It’s the fall of 1990. I’m a miserable 18-year-old college freshman, home for the weekend, yet again. I’ve made the 1 ½ hour drive from College Station back to Austin as I’ve done pretty much every weekend since school started.
I’m despondent at A&M, missing home desperately, completely out of my comfort zone and choking under the pressure. I have nothing in common with anyone there – they are NOT my people. I DON’T fit in. During the week I don’t go to my classes, too intimidated by those huge rooms filled with strangers. I spend my days hiding from my roommate and her friends, waiting for Friday, when I can finally pack up my laundry basket with dirty clothes and head back to my big fish-little pond scenario at home.
So now here I am back in Austin — comfortable, safe, laundry soundly deposited in the utility room of the house where I grew up. I wrote a hot check for the new outfit I’m wearing tonight – a black miniskirt with matching vest. My mom would be furious if she ever found out, but I tell myself she won’t. Priorities, you know.
My close friend Big Boobs (a name chosen with the greatest of irony) and her best friend The Pretty One (not ironic at all), are my companions for the night. We started with a quick crawl of Sixth Street but eventually made our way to the warehouse district – winding up at a popular two-story club called the Lizard Lounge.
My sole purpose of the night was to get drunk with my friends and dance all my troubles away. And so far, that is exactly what I’ve done.
We’ve spent the night on the dance floor, the three of us, taking only an occasional break to catch our breath, have a cig, let the boys of the night buy us drinks. (We’ve always considered that whole legal-drinking-age thing to be more of a guideline than a rule.) The music’s been great tonight; the D.J.’s clearly got a hard-on for the alternative stuff, largely ignoring the big hits of the day and favoring older tunes from Depeche Mode, Erasure, New Order, Yaz – all my kind of stuff.
Before I can say “Another Sex on the Beach, please” it’s 2 A.M. and the D.J.’s voice comes over the speaker – Last Call. There’s a quick swarm to the bar, and then the crowd begins to thin.
Big Boobs has disappeared with one of her admirers, probably making out on one of the gross couches downstairs. I have no idea where The Pretty One is.
I’ve successfully ignored my main suitor for the night, who finally gave up and left with his buddies and my fake phone number. Now I’m standing alone on the balcony, overlooking the dance floor, waiting for my friends to find me. I’m still a little drunk, and spent from all the dancing. Really ready to go home. I look around at the few patrons still left in the club – mostly couples, a few passed-out stragglers resting on benches. All of them are smashed, sweaty, tired.
Out of nowhere, a rare moment of clarity hits me – This really isn’t my life anymore. I need to move on.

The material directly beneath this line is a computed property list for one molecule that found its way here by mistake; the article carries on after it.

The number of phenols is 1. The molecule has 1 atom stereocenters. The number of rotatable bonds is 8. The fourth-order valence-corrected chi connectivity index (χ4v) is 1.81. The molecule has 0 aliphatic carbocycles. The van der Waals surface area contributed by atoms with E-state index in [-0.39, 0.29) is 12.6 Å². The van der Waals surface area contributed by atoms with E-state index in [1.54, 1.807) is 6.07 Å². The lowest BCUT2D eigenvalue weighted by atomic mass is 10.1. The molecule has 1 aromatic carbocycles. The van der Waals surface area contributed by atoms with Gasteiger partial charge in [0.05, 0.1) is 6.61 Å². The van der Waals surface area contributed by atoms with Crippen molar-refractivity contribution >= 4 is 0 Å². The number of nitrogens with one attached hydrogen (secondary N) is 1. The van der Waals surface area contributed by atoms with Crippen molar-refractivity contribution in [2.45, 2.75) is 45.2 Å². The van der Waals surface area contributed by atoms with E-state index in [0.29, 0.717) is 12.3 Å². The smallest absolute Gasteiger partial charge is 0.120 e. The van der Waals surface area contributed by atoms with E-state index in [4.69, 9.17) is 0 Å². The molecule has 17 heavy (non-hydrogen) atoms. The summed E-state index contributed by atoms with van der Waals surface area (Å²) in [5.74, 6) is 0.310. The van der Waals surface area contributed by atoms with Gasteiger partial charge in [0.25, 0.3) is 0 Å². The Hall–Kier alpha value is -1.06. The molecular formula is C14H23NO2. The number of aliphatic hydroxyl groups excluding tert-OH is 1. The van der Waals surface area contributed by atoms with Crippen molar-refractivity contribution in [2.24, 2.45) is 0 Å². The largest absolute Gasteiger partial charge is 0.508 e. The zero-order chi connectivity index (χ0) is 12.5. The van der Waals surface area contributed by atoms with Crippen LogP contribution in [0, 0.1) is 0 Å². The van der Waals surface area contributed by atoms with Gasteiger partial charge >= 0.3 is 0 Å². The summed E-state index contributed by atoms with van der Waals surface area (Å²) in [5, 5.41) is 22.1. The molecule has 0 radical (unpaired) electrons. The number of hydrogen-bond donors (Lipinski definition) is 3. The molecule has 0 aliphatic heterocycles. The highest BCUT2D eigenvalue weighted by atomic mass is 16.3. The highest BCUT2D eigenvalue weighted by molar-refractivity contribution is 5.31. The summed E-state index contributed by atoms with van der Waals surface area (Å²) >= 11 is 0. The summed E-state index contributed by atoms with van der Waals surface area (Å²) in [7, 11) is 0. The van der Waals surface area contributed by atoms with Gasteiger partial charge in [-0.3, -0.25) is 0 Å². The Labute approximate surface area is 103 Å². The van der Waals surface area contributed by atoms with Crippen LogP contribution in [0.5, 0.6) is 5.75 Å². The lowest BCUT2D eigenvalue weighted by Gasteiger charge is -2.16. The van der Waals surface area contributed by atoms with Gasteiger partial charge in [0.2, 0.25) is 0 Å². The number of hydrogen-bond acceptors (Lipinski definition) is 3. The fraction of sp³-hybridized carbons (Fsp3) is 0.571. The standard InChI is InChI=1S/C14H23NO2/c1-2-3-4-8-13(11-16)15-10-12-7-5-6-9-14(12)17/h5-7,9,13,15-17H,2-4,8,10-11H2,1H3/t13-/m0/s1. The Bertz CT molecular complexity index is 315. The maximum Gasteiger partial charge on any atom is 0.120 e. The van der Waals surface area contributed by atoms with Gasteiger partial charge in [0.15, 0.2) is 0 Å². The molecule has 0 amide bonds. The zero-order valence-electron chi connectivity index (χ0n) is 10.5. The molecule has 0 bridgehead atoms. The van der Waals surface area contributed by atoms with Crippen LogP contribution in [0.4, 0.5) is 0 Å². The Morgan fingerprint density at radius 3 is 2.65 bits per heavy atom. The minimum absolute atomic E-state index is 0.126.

The last song of the night begins to play, a song I’ve never heard before, and within the first few notes I’m taken in. It has an almost entrancing quality; the voice is almost a plea; the lyrics are… dreamy. It’s kind of the perfect closing song for a night like this.
I glance down at the dance floor again and there’s just one person left – a very tall, very skinny guy in tight black jeans and a loose white shirt, doing the strangest dance I’ve ever seen. His eyes are closed, arms flailing, body writhing – it’s a really peculiar but somehow striking, graceful movement.
I stand there, looking down on this strange, beautiful man, mesmerized by him and the music he’s so obviously FEELING. He makes ME feel it, too, and I sway along with him, even though he can’t see me and wouldn’t even if he could – too lost in the music.
I make my way downstairs and approach the D.J. to ask what the song is – something I’ve never actually done before. The music’s still loud, so instead of telling me he just holds up the album cover for me to see. It’s a pinkish, ethereal-looking cover; the singer’s name is Sarah Mc-something. I make a mental note, but I’m still a little fuzzy. I won’t remember it tomorrow when I go to the record store to try and find it. McLaren, maybe. Or McLaughlin?
The song ends and the skinny man exits the dance floor. My friends finally find me, and we all head home. In the car, they chat animatedly about what fun they had, how great the music was, how cute the boys of the night were. I sit in the back seat alone, quiet, thinking about the dancing man and the song and my life.
The girls drop me off at home and I let myself in the front door as they pull out of the driveway, still babbling to each other about the evening. This night hasn’t been much different from any of the other countless nights I’ve spent on the town with friends, dancing and drinking and dancing some more. But somehow, as it ends, I know this one will always stick with me.
And it has.